The conference was due to be held at Strathclyde University's Technology and Innovation Centre (TIC) in Glasgow.

Scotland’s Sea Lice Conference faces postponement after SAIC funding refusal


An international conference of sea lice experts that was due to take place in Glasgow in September looks set to be postponed following last year’s decision by a universities funding body not to give a new grant to Scotland’s Sustainable Aquaculture Innovation Centre (SAIC).

The 14th edition of the International Sea Lice Conference had been scheduled for September 10-12 at Strathclyde University’s Technology and Innovation Centre.

But in an email to those expecting to take part, SAIC announced that due to the cut in public sector financing the conference will likely have to be postponed to 2025.

Another partner

SAIC’s communications and knowledge exchange director Benedikte Ranum wrote that, together with the Scottish Government, the organisation remained interested in the event taking place in Scotland and is looking for ways that can happen.

“We are hopeful that we have found another Scottish partner to host the event. However, this inevitable delay means that the Conference will, in all likelihood, be postponed until 2025,” wrote Ranum.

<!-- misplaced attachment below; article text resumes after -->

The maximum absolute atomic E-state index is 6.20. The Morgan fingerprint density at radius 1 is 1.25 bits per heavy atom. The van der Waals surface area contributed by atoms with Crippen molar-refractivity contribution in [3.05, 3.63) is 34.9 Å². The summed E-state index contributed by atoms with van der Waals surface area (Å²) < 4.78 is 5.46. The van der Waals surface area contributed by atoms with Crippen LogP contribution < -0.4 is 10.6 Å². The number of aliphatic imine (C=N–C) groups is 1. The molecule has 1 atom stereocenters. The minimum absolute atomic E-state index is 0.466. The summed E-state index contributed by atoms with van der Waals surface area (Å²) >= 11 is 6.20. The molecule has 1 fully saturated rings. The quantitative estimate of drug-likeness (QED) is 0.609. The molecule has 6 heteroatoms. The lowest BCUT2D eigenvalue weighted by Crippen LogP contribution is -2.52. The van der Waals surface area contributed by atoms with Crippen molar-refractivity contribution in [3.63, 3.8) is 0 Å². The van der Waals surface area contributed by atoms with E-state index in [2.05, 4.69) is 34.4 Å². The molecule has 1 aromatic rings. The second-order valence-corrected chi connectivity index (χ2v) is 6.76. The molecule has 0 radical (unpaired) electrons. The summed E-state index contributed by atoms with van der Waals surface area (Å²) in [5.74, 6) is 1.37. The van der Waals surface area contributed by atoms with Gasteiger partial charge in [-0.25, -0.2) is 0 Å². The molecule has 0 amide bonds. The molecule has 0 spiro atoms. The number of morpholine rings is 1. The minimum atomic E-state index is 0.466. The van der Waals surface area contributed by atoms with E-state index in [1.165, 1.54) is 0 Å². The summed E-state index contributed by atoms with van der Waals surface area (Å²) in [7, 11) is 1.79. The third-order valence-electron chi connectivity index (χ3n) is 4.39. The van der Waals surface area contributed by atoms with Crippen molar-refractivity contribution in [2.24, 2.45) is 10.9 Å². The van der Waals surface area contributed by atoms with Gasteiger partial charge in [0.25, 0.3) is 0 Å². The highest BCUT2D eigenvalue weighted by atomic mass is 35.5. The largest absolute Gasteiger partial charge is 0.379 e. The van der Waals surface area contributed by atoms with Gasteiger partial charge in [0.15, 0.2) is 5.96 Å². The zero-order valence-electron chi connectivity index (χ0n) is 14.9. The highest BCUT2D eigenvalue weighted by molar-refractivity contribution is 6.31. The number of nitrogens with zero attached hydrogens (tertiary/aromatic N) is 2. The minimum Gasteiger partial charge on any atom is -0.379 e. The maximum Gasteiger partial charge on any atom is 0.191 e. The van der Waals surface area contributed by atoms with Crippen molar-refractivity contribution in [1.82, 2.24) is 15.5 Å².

“We are urgently awaiting formal confirmation so that we can communicate further details to all concerned. I am very sorry to bring you such disappointing news and I assure you that we will keep you informed as soon as we have more information to share.”

Scottish Funding Council

SAIC’s host institution is Stirling University, which is also home to the Institute of Aquaculture, and SAIC’s core funder for the first 10 years of its existence has been the Scottish Funding Council (SFC).

Although the SFC’s primary purpose is to invest around £2 billion a year in Scotland’s 19 universities and 24 colleges, it has also funded Scotland’s seven innovation centres as their work is interlinked with academia. SAIC applied to the SFC for future funding last year but was one of three innovation centres that had bids rejected.

In November last year, the Scottish Government said it was working closely with the SFC, SAIC, and other partners to secure the Centre’s future.

“This includes alternative delivery and funding arrangements for SAIC, ensuring the value and expertise which SAIC offers to innovation in a key marine sector is retained. It is too early to confirm what such arrangements will be,” it said.

Slimmed down 

Speaking at a fish health seminar last month, SAIC chief executive Heather Jones said SAIC will continue as a slimmed-down organisation with a focus on fish health.

“SAIC is still here, and SAIC will continue to be here,” said Jones.

She added that negotiations were going on in the background about how much money SAIC would get and over what period, but the main message was “we’re here and we’re all about fish health R&D”.

The postponement of September’s conference is not the first time Scotland has run into problems with the event. In November 2018, at the 12th Sealice Conference in Punta Arenas, Chile, Scotland was chosen as host for the 13th event after presentations from Scotland, Australia, and the Faroes. However, it backed out of doing so the following month, citing “agenda problems”. The conference eventually took place in the Faroe Islands.